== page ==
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International Youth Day – Part 2, Sandra’s story

Image 2 - Sandra's story

As a part of International Youth Day we are sharing the stories of some of the youth leaders we’re proud to be working with. This year’s theme is ’Youth Building Peace’. Involving young people in transforming their communities into safer, fairer, more peaceful places is central to the work of all of our partners. As Colombia emerges from decades of conflict, and embarks on the process of  rebuilding itself as a peaceful country, young people have an important role to play in ensuring this peace is sustainable.

This trilogy of stories demonstrates how our partner, Si Mujer, is helping young people to contribute to building peace in Colombia. We support Si Mujer to train young people to know and demand the protection of their sexual and reproductive rights and to fight for gender equality. The young women featured here explain how they are now using what they have learnt about their rights to educate others, and to take action to help reduce sexual and gender-based violence and discrimination. The recent peace agreement between the Colombian government and the FARC guerrillas received international recognition for having an unprecedented focus on protecting the rights of women and girls and LGBTI* Colombians. Si Mujer’s youth leaders are making important contributions to help make these promises a reality.

(*lesbian, gay, bisexual, transgender and intersex)

“On the 11th of June 2016 I joined Si Mujer’s project and since then my life has completely changed for the better. Before then I didn’t know much about sexual and reproductive rights and I had no idea about the sacrifices other people had made in the past so we could enjoy these rights.

By joining Si Mujer, I have found what I have always been looking for. At first I wasn’t sure to what kind of role I would play in the organisation, but I am so happy now and pleased that I made the decision to participate in the training sessions. In every session I learn more about my sexual and reproductive rights abortion rights, how to access support when someone has been raped or contracted a sexually transmitted disease and much more.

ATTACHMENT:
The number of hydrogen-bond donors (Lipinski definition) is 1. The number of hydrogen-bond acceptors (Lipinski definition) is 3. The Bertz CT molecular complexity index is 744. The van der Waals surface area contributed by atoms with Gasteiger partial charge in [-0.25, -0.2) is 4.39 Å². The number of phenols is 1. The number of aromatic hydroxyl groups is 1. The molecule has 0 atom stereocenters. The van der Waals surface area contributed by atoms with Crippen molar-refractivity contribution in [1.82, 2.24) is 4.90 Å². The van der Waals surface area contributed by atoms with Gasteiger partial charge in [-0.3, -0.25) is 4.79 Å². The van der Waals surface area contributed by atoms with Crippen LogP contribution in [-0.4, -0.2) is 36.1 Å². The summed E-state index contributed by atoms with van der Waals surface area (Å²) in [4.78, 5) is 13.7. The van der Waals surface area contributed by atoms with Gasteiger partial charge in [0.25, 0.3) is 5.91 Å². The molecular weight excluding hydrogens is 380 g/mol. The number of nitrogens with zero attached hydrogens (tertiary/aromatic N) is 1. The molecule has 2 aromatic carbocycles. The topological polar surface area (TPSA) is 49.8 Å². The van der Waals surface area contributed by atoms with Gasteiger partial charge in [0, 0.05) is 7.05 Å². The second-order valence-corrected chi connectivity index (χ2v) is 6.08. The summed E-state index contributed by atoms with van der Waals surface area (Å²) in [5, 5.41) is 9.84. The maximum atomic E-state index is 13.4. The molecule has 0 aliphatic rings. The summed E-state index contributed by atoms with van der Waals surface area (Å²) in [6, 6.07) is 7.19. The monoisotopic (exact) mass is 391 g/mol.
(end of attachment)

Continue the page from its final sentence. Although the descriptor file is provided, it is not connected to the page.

Without a doubt, my life has made a complete U-turn. Si Mujer has supported me in so many ways and has encouraged me to grow as a person. Before I joined the project I was one of those people who used to speak for the sake of it, I hadn’t had any sex education and I didn’t really know what I was talking about when it came to sexual and reproductive rights. I wasn’t familiar with the current laws in Colombia surrounding abortion and because of this lack of knowledge I found it difficult to have an informed point of view on these issues, as well as many more concerning sexual and reproductive rights.

Si Mujer has changed all this for me and I now know the correct terminology when talking about these issues. My training has also taught me about women’s rights and that we have the right to decide on what happens to our own bodies. The project has helped me to gain confidence and improve my public speaking skills, and now I have a strong theoretical understanding of topics surrounding sexuality. With all this knowledge, I have changed so much for the better.

All the things I have learnt have had a positive influence on my everyday life and now I understand how to make the best decisions for me and my body. Now I can help others, share what I have learnt, and guide them as best I can so that they can make informed decisions about their bodies. All of the training I receive from Si Mujer is also helping me get experience for my future career, so that I can begin that chapter of my life as prepared as possible.

I am so grateful to Si Mujer for helping me in many ways – to grow as a person, to become a better person and to develop and improve my knowledge on these issues, and above all be happy.”

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International Youth Day – Part 1, Maria’s story

Image 1 - Maria's story